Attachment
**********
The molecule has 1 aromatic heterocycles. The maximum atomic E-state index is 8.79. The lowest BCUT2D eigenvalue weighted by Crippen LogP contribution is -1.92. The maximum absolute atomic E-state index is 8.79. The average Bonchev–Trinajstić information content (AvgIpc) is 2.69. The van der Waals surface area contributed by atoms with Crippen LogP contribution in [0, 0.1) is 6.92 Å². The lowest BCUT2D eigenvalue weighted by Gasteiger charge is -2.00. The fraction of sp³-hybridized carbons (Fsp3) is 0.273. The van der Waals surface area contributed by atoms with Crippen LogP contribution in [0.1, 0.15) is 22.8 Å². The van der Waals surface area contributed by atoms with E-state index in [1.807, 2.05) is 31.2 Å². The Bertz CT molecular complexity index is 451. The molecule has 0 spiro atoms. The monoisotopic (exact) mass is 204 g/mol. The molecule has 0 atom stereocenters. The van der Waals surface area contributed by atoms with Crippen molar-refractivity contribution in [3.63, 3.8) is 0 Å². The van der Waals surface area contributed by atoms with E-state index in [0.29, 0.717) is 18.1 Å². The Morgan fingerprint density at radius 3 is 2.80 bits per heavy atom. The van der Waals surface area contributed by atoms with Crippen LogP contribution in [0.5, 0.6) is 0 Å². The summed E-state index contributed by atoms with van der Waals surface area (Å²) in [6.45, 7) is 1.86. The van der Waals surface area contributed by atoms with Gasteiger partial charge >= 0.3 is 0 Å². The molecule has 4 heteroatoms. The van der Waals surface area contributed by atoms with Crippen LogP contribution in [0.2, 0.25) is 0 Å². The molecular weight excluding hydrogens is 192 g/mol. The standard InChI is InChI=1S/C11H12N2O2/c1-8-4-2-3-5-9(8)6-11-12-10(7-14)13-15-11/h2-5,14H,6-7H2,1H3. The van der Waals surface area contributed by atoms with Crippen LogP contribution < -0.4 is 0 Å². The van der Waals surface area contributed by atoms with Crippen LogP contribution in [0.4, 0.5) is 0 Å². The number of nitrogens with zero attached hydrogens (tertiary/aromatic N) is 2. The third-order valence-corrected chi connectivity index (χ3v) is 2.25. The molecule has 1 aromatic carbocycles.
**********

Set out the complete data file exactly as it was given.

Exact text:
The molecule has 1 aromatic heterocycles. The maximum atomic E-state index is 8.79. The lowest BCUT2D eigenvalue weighted by Crippen LogP contribution is -1.92. The maximum absolute atomic E-state index is 8.79. The average Bonchev–Trinajstić information content (AvgIpc) is 2.69. The van der Waals surface area contributed by atoms with Crippen LogP contribution in [0, 0.1) is 6.92 Å². The lowest BCUT2D eigenvalue weighted by Gasteiger charge is -2.00. The fraction of sp³-hybridized carbons (Fsp3) is 0.273. The van der Waals surface area contributed by atoms with Crippen LogP contribution in [0.1, 0.15) is 22.8 Å². The van der Waals surface area contributed by atoms with E-state index in [1.807, 2.05) is 31.2 Å². The Bertz CT molecular complexity index is 451. The molecule has 0 spiro atoms. The monoisotopic (exact) mass is 204 g/mol. The molecule has 0 atom stereocenters. The van der Waals surface area contributed by atoms with Crippen molar-refractivity contribution in [3.63, 3.8) is 0 Å². The van der Waals surface area contributed by atoms with E-state index in [0.29, 0.717) is 18.1 Å². The Morgan fingerprint density at radius 3 is 2.80 bits per heavy atom. The van der Waals surface area contributed by atoms with Crippen LogP contribution in [0.5, 0.6) is 0 Å². The summed E-state index contributed by atoms with van der Waals surface area (Å²) in [6.45, 7) is 1.86. The van der Waals surface area contributed by atoms with Gasteiger partial charge >= 0.3 is 0 Å². The molecule has 4 heteroatoms. The van der Waals surface area contributed by atoms with Crippen LogP contribution in [0.2, 0.25) is 0 Å². The molecular weight excluding hydrogens is 192 g/mol. The standard InChI is InChI=1S/C11H12N2O2/c1-8-4-2-3-5-9(8)6-11-12-10(7-14)13-15-11/h2-5,14H,6-7H2,1H3. The van der Waals surface area contributed by atoms with Crippen LogP contribution < -0.4 is 0 Å². The van der Waals surface area contributed by atoms with Crippen LogP contribution in [0.4, 0.5) is 0 Å². The number of nitrogens with zero attached hydrogens (tertiary/aromatic N) is 2. The third-order valence-corrected chi connectivity index (χ3v) is 2.25. The molecule has 1 aromatic carbocycles.